Saturday, 29 December 2012

Mkomazi NP - New Year's 2012

Mkomazi NP
The decision to check out Mkomazi was made on the way back from Selous where we spent Christmas. We had to be back at work for two days before the new years eve long weekend offered another opportunity to get away. With 3 nights on the cards, the first option was to check out Tsavo West in Kenya. However, the crossing of the border presented a potential issue with Cheryl’s passport only having a few free pages.

Tree squirrel
Mkomazi makes up the Mkomazi-Tsavo eco-system, the second largest of the trans-frontier ecosystem in East Africa after the Serengeti- Mara ecosystem. The park lies in Western Tanzania straddling the Kenyan border’s Tsavo West Natitional park. 

The name of the park is derived from the ethnic Pare language Miko (traditional wooden spoon) and Mazi (water) signifying the lack of water in the area. The vegetation is semi-arid and is Tanzania’s newest National Park gazetted in 2008.

A history of poaching and lack of water has resulted in a scarcity of game and whatever little game there is being awfully skittish. While we were well aware of the game situation the main attraction was the Gerenuk which we are yet to see and what the park is known for.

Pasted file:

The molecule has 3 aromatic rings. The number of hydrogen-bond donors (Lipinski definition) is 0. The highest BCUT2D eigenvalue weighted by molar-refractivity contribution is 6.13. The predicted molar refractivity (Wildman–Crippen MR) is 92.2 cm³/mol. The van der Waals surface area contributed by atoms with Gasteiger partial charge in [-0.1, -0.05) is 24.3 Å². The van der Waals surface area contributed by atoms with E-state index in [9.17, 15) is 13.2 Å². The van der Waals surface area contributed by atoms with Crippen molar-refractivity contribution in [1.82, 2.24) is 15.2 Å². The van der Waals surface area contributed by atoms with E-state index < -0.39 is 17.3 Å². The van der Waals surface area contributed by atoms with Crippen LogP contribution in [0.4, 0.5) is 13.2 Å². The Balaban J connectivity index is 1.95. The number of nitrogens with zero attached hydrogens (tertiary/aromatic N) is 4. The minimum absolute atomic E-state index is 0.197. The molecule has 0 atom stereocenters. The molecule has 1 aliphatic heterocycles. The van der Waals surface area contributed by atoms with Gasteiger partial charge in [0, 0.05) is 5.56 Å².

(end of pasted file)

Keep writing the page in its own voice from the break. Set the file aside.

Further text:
Orange-bellied parrot
Leaving Dar early via the new found Bagamoya-Msata shortcut, which bypasses the chaos of the Dar-Chalinze route, we arrived at the small town of Same around lunch time. Same lies 112 Kms from Moshi, 550Kms from Dar on the Arusha road. Same separates the Northern and Southern Pare mountains and is a blimp on the route to Arusha but for the Elephant Motel. Turning West in Same the roads winds through the village and the tarmac disappears and about 10Kms later we arrived at the game.

Yellow-necked spurfowl
Straight away we were impressed at the entrance with glossy brochures and maps and well informed staff who directed us to the campsite. The brand new toilet block was a huge surprise as was the large well maintained camp ground. There was no sign of people which wasn’t a surprise. There were a couple of birds and soon we had a first time sighting of the orange bellied parrot. After a quick lunch we were off to check out the park. 

Roads around the park
First impressions of the park is that it’s different to any other park in Tanzania we have been to. The mountains surrounding the flood plains gives the feeling of a ‘crater’ of sorts. The mountain sides are heavily wooded and with short rains in season and low cloud hanging over the mountains gives the impression of a hill country park. The most common creature around seemed to be the spectacular Yellow Necked Spurfowl which were by the side of the road in numbers.